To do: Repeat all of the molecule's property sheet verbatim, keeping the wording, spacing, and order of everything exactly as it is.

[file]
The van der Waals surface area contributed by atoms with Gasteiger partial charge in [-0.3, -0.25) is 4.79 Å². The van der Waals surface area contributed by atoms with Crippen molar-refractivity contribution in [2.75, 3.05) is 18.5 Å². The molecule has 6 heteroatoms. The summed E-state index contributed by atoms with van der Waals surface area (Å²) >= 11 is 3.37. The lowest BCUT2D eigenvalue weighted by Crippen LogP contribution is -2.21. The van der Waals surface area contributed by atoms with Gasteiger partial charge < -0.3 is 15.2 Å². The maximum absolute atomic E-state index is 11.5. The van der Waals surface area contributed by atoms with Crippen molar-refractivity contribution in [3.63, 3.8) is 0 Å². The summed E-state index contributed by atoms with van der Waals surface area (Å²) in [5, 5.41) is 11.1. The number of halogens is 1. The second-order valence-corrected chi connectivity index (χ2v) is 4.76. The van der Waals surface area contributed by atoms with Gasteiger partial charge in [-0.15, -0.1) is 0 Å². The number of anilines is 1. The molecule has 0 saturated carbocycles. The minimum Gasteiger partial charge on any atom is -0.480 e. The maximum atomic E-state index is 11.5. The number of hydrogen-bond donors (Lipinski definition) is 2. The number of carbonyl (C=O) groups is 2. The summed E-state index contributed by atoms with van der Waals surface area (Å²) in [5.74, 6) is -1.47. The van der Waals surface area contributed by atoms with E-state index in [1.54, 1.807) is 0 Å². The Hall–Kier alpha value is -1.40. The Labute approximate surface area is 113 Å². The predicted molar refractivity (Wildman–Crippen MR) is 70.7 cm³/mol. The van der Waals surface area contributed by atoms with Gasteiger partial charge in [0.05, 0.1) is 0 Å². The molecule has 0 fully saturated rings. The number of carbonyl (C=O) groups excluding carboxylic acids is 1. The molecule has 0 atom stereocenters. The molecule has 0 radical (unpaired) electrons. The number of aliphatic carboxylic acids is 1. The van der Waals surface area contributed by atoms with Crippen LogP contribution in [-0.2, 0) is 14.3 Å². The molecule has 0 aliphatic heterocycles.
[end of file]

The van der Waals surface area contributed by atoms with Gasteiger partial charge in [-0.3, -0.25) is 4.79 Å². The van der Waals surface area contributed by atoms with Crippen molar-refractivity contribution in [2.75, 3.05) is 18.5 Å². The molecule has 6 heteroatoms. The summed E-state index contributed by atoms with van der Waals surface area (Å²) >= 11 is 3.37. The lowest BCUT2D eigenvalue weighted by Crippen LogP contribution is -2.21. The van der Waals surface area contributed by atoms with Gasteiger partial charge < -0.3 is 15.2 Å². The maximum absolute atomic E-state index is 11.5. The van der Waals surface area contributed by atoms with Crippen molar-refractivity contribution in [3.63, 3.8) is 0 Å². The summed E-state index contributed by atoms with van der Waals surface area (Å²) in [5, 5.41) is 11.1. The number of halogens is 1. The second-order valence-corrected chi connectivity index (χ2v) is 4.76. The van der Waals surface area contributed by atoms with Gasteiger partial charge in [-0.15, -0.1) is 0 Å². The number of anilines is 1. The molecule has 0 saturated carbocycles. The minimum Gasteiger partial charge on any atom is -0.480 e. The maximum atomic E-state index is 11.5. The number of hydrogen-bond donors (Lipinski definition) is 2. The number of carbonyl (C=O) groups is 2. The summed E-state index contributed by atoms with van der Waals surface area (Å²) in [5.74, 6) is -1.47. The van der Waals surface area contributed by atoms with E-state index in [1.54, 1.807) is 0 Å². The Hall–Kier alpha value is -1.40. The Labute approximate surface area is 113 Å². The predicted molar refractivity (Wildman–Crippen MR) is 70.7 cm³/mol. The van der Waals surface area contributed by atoms with Gasteiger partial charge in [0.05, 0.1) is 0 Å². The molecule has 0 fully saturated rings. The number of carbonyl (C=O) groups excluding carboxylic acids is 1. The molecule has 0 atom stereocenters. The molecule has 0 radical (unpaired) electrons. The number of aliphatic carboxylic acids is 1. The van der Waals surface area contributed by atoms with Crippen LogP contribution in [-0.2, 0) is 14.3 Å². The molecule has 0 aliphatic heterocycles.